December 17, 2018
Asianadventures Post

When I set on a month-long trip to India in February 2016, little did I know, I was about to embrace an adventure that will leave behind memories for a lifetime. It was not just the beauty of the land that awed me, but its Royal Bengal Tigers, which left a majestic imprint on my memory. I had come to India to explore its magnificent monuments but suggested by my Indian Neighbour in Sydney, I also took on the 12-day Tiger Tour of its hinterlands. I booked it through Asian Adventures which are considered one of the pioneers in the eco-tourism sector in this amazing land.


Out first stop after reaching Delhi was the Ranthambore National Park in Rajasthan for a two-night stay. The drive itself to the reserve was a colorful treat – watching the birdlife, the village life and tasting yummy Rajasthani snacks. We reached the late evening, welcomed by the song of the birds around the lodging place which is another treat in itself – surrounded by dense forest on one side it gave the thrill of “what if Tiger comes here” and on the other hand threw our eyes wide open to amazing birds, never seen before.  

There are five core zones of Ranthambore Tiger reserve which are traversed through via Jeep Safari – which is either taken up early morning between 6-9 am or early evening 2 pm-5 pm. We explored the nook and corner of these five zones. And then I found out that the two places loved by the Tiger as its resting or can be saying gaming zone is the SOORWAL LAKE and the ruins of the RANTHAMBORE FORT. We got amazing captures of the majestic animal in these two regions. 

And I also loved the hidden Ganesha temple of the Fort region, where through binoculars we spotted a Tiger at a long distance. And I also found some peace here – something that I had never experienced before. There is surely something about the spiritual places amid the Tiger’s Den! 


Later I bought some Indian artifacts from ‘Dastkar’ – a social enterprise run by women, whose husband’s work as guides or in other related vocations at the National Park. The two days spent here would culminate into an evening of Rajasthani dance, music and cuisine. 

Our next stop to meet the Tigers was the Bandhavgarh National Park, which we were told will have more Tigers than Ranthambore. The information itself set my pulse racing! Our journey to Bandhavgarh happened via Delhi through Jabalpur. And when we reached our lodging destination- Monsoon Forest, my heart set out a thumping applaud for the tour operator. The Asian Adventures‘ team really knows their job well. It is a unique eco-lodge with luxury air-conditioned tents and indigenous central Indian mud house styled architecture. With beautiful grasslands, views of the forest and the Bandhavgarh Fort in the distance, serenity will seep into you.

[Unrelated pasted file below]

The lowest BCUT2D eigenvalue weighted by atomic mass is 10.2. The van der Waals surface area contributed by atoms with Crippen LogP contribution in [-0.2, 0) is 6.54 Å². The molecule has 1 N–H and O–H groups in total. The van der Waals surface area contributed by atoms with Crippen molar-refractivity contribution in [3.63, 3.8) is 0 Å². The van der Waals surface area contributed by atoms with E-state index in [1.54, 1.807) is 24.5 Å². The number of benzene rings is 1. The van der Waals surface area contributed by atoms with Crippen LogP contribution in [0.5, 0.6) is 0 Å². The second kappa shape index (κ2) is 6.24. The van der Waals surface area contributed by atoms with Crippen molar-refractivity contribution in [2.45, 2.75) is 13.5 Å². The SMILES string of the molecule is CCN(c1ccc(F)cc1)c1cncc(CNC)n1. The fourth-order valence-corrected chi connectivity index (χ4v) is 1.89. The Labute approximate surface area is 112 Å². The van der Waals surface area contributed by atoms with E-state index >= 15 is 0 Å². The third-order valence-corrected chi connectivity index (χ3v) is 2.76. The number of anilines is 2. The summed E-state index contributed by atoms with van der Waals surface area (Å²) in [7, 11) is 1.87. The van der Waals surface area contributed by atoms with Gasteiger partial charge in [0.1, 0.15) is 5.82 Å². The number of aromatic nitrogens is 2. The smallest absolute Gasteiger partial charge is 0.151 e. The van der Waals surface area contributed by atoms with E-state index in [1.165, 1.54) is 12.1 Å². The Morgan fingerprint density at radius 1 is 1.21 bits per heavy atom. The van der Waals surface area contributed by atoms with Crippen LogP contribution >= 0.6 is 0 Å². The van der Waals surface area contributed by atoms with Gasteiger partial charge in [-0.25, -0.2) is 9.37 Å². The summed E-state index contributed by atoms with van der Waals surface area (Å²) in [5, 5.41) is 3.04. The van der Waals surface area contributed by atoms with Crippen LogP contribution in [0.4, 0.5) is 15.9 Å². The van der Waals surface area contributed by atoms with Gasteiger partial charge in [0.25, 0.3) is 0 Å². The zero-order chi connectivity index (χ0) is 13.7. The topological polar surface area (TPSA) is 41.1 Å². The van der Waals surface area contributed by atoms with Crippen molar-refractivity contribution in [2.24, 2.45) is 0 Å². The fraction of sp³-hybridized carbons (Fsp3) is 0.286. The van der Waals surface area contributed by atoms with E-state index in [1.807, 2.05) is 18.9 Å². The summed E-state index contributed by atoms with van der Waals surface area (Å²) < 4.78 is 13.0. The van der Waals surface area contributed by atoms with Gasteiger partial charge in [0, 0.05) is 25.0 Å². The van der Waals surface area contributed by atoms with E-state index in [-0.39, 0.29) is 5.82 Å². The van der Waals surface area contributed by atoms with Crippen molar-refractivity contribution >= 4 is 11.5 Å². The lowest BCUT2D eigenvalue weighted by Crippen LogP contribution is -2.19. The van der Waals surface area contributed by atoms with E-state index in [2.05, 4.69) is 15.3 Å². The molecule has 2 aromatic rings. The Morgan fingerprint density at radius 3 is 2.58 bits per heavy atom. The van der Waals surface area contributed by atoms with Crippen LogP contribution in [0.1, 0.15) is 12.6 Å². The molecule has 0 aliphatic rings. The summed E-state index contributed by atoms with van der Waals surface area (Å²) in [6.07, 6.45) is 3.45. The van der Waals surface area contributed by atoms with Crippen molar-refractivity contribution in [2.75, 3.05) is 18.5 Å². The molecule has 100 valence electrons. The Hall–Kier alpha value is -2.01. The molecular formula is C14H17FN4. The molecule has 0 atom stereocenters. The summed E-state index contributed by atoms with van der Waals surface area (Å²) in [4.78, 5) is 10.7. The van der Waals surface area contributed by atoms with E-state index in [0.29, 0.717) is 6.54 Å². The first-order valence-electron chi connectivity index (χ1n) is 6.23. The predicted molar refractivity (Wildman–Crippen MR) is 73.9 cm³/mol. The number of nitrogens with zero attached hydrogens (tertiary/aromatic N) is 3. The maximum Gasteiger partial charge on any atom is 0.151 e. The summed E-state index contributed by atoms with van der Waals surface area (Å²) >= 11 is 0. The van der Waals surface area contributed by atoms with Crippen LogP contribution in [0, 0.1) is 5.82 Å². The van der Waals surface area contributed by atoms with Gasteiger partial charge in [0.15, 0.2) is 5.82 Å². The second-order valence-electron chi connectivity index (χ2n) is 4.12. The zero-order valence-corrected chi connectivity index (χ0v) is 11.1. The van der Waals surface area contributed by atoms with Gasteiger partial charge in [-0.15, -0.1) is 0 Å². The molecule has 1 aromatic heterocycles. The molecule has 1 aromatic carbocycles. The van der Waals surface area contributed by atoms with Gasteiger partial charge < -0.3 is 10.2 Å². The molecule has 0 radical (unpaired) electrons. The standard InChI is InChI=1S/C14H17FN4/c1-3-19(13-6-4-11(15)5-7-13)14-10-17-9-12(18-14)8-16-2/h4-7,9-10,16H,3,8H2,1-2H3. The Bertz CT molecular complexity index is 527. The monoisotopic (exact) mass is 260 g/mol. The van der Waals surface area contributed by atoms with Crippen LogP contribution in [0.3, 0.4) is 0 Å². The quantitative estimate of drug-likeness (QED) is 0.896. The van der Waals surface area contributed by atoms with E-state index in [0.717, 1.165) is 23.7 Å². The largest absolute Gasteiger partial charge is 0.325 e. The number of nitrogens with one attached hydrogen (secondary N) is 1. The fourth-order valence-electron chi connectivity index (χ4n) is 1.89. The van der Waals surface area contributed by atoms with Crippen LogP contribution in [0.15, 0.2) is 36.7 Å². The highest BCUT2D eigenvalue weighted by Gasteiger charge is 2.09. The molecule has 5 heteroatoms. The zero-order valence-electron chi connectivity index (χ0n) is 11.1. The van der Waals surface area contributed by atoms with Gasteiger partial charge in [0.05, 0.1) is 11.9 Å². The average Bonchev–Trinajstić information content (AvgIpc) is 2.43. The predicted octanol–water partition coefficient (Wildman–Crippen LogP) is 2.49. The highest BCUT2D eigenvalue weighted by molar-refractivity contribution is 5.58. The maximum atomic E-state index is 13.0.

Monsoon Forest Lodge

After a short birding trip in the vicinity of the resort, we call it a day post a very early dinner since the next four days at Bandhavgarh required a lot of stamina! 

Bandhavgarh National Park has three best zones – namely TALA, MAGADHI, AND KHITAULI – famous for the Tiger Safari. 

Monsoon Forest

The Tala Safaris meant spotting not just Tigers, but their cute cubs as well. We also spotted some rare birds and wild boars here. The Magadhi Zone was a disappointment since we could not spot any Tiger here despite three Safaris across four days. But Khitauli was a Tiger Lover’s delight in totality. We spotted some three Tigers, one of whom had just caught a Cheetal Deer and was enjoying its catch! eight Safari and several hundred clicks on we were a happy lot of 14 people who had come from different parts of the world for this Tiger Tour!

Tiger Tour

In Bandhavgarh, along with the Tiger, we also saw Spotted Deer, Blue Bull, Indian Gazelle, Hyena, Jackal, Wild boar, Sloth Bear, Common Langurs, Rhesus Monkey, etc. We did all this in four days, but if you get bored, then you can also choose to explore birdlife in the forests, fort or adjoining areas like the Bhadrashilla Lake, Gadhpuri Dam and Bhambhera Dam which are ideal for birding. the other tourists spotted various varieties of Egrets, Darter, the Yellow and Red-Wattled Lapwings, Egyptian Vulture, Kingfishers, and Indian Rollers. 


I was among that part of the group which also went to the Baghel Museum which houses precious belongings including a stuffed white tiger of the then Maharaja of Rewa.

After an amazing four-day Tiger tour of Bandhavgarh National Park, we reached Katni for an Overnight Train to Agra – the land of the most famous wonder of the New World – the Taj Mahal. We made the most of this train journey, playing games, singing songs and knowing each other better through the photographs we have captured in the last ten days. 


But mind it there are NO TIGERS IN AGRA! So what were we here for besides the Taj? We were here for some birding! Yes, never heard before? Well, know it now, see the images I have uploaded! The lake behind the main structure of the Taj invites some 200 species of birds during the winter months. After enjoying at the Taj and its vicinity we returned to Delhi from where our Tourists returned to their respective homelands. I would like to sum-up my Tiger Tour of India in just three words – MAJESTIC, MAGNIFICENT & MARVELOUS. 


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